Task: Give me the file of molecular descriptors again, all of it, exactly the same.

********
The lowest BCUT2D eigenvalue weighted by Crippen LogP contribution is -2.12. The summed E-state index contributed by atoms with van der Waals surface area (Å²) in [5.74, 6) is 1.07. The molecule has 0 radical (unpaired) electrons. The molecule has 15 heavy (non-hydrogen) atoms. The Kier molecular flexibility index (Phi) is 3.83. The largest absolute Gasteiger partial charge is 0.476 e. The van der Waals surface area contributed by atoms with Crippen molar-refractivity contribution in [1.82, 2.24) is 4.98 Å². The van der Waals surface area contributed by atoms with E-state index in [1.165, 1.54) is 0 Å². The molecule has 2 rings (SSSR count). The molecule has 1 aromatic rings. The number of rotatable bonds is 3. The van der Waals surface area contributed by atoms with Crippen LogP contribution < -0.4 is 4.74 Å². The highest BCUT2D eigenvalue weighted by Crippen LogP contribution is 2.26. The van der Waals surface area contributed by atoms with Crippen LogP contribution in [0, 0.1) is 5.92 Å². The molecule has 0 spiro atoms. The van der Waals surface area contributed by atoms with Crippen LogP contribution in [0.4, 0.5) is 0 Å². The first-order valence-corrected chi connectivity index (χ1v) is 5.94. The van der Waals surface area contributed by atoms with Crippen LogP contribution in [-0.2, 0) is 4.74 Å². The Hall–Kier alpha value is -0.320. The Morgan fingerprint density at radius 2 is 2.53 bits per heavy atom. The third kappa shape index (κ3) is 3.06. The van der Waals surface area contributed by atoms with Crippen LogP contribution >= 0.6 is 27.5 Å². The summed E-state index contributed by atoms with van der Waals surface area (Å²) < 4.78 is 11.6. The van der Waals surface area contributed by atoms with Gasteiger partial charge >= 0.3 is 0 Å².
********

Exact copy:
The lowest BCUT2D eigenvalue weighted by Crippen LogP contribution is -2.12. The summed E-state index contributed by atoms with van der Waals surface area (Å²) in [5.74, 6) is 1.07. The molecule has 0 radical (unpaired) electrons. The molecule has 15 heavy (non-hydrogen) atoms. The Kier molecular flexibility index (Phi) is 3.83. The largest absolute Gasteiger partial charge is 0.476 e. The van der Waals surface area contributed by atoms with Crippen molar-refractivity contribution in [1.82, 2.24) is 4.98 Å². The van der Waals surface area contributed by atoms with E-state index in [1.165, 1.54) is 0 Å². The molecule has 2 rings (SSSR count). The molecule has 1 aromatic rings. The number of rotatable bonds is 3. The van der Waals surface area contributed by atoms with Crippen LogP contribution < -0.4 is 4.74 Å². The highest BCUT2D eigenvalue weighted by Crippen LogP contribution is 2.26. The van der Waals surface area contributed by atoms with Crippen LogP contribution in [0, 0.1) is 5.92 Å². The molecule has 0 spiro atoms. The van der Waals surface area contributed by atoms with Crippen LogP contribution in [0.4, 0.5) is 0 Å². The first-order valence-corrected chi connectivity index (χ1v) is 5.94. The van der Waals surface area contributed by atoms with Crippen LogP contribution in [-0.2, 0) is 4.74 Å². The Hall–Kier alpha value is -0.320. The Morgan fingerprint density at radius 2 is 2.53 bits per heavy atom. The third kappa shape index (κ3) is 3.06. The van der Waals surface area contributed by atoms with Crippen LogP contribution >= 0.6 is 27.5 Å². The summed E-state index contributed by atoms with van der Waals surface area (Å²) < 4.78 is 11.6. The van der Waals surface area contributed by atoms with Gasteiger partial charge >= 0.3 is 0 Å².